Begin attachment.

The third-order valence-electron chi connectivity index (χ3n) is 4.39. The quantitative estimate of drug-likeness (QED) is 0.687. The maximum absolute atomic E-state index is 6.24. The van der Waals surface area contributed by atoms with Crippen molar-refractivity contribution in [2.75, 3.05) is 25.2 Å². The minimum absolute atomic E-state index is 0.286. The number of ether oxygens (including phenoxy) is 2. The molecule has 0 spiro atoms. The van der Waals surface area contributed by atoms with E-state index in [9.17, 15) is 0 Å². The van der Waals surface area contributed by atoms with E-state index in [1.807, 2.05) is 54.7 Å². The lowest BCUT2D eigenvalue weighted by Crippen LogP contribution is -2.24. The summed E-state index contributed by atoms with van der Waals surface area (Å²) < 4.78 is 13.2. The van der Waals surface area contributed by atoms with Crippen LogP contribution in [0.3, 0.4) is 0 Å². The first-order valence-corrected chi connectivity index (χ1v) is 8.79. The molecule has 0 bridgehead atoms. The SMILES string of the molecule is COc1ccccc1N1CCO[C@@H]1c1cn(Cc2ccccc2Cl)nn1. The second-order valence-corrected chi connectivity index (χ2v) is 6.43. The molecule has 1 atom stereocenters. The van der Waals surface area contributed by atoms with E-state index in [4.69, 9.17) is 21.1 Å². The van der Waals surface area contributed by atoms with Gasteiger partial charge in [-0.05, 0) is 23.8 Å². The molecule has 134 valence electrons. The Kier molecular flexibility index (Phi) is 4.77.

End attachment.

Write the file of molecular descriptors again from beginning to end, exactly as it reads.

The third-order valence-electron chi connectivity index (χ3n) is 4.39. The quantitative estimate of drug-likeness (QED) is 0.687. The maximum absolute atomic E-state index is 6.24. The van der Waals surface area contributed by atoms with Crippen molar-refractivity contribution in [2.75, 3.05) is 25.2 Å². The minimum absolute atomic E-state index is 0.286. The number of ether oxygens (including phenoxy) is 2. The molecule has 0 spiro atoms. The van der Waals surface area contributed by atoms with E-state index in [9.17, 15) is 0 Å². The van der Waals surface area contributed by atoms with E-state index in [1.807, 2.05) is 54.7 Å². The lowest BCUT2D eigenvalue weighted by Crippen LogP contribution is -2.24. The summed E-state index contributed by atoms with van der Waals surface area (Å²) < 4.78 is 13.2. The van der Waals surface area contributed by atoms with Crippen LogP contribution in [0.3, 0.4) is 0 Å². The first-order valence-corrected chi connectivity index (χ1v) is 8.79. The molecule has 0 bridgehead atoms. The SMILES string of the molecule is COc1ccccc1N1CCO[C@@H]1c1cn(Cc2ccccc2Cl)nn1. The second-order valence-corrected chi connectivity index (χ2v) is 6.43. The molecule has 1 atom stereocenters. The van der Waals surface area contributed by atoms with E-state index in [4.69, 9.17) is 21.1 Å². The van der Waals surface area contributed by atoms with Gasteiger partial charge in [-0.05, 0) is 23.8 Å². The molecule has 134 valence electrons. The Kier molecular flexibility index (Phi) is 4.77.